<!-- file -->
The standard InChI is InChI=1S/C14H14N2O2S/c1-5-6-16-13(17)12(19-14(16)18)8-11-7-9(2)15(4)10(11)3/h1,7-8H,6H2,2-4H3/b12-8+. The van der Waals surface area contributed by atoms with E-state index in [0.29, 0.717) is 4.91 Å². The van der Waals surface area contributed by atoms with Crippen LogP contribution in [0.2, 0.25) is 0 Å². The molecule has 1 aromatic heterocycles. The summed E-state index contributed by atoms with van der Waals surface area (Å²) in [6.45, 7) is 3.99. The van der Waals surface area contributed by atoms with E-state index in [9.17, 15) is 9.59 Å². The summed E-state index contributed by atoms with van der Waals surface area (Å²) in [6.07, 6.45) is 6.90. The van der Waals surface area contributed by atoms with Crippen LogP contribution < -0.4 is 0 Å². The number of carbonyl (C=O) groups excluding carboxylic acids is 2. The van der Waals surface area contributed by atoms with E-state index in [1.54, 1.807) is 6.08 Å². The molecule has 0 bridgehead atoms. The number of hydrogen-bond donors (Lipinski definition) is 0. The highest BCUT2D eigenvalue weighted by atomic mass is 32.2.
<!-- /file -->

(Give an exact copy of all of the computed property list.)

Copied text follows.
The standard InChI is InChI=1S/C14H14N2O2S/c1-5-6-16-13(17)12(19-14(16)18)8-11-7-9(2)15(4)10(11)3/h1,7-8H,6H2,2-4H3/b12-8+. The van der Waals surface area contributed by atoms with E-state index in [0.29, 0.717) is 4.91 Å². The van der Waals surface area contributed by atoms with Crippen LogP contribution in [0.2, 0.25) is 0 Å². The molecule has 1 aromatic heterocycles. The summed E-state index contributed by atoms with van der Waals surface area (Å²) in [6.45, 7) is 3.99. The van der Waals surface area contributed by atoms with E-state index in [9.17, 15) is 9.59 Å². The summed E-state index contributed by atoms with van der Waals surface area (Å²) in [6.07, 6.45) is 6.90. The van der Waals surface area contributed by atoms with Crippen LogP contribution < -0.4 is 0 Å². The number of carbonyl (C=O) groups excluding carboxylic acids is 2. The van der Waals surface area contributed by atoms with E-state index in [1.54, 1.807) is 6.08 Å². The molecule has 0 bridgehead atoms. The number of hydrogen-bond donors (Lipinski definition) is 0. The highest BCUT2D eigenvalue weighted by atomic mass is 32.2.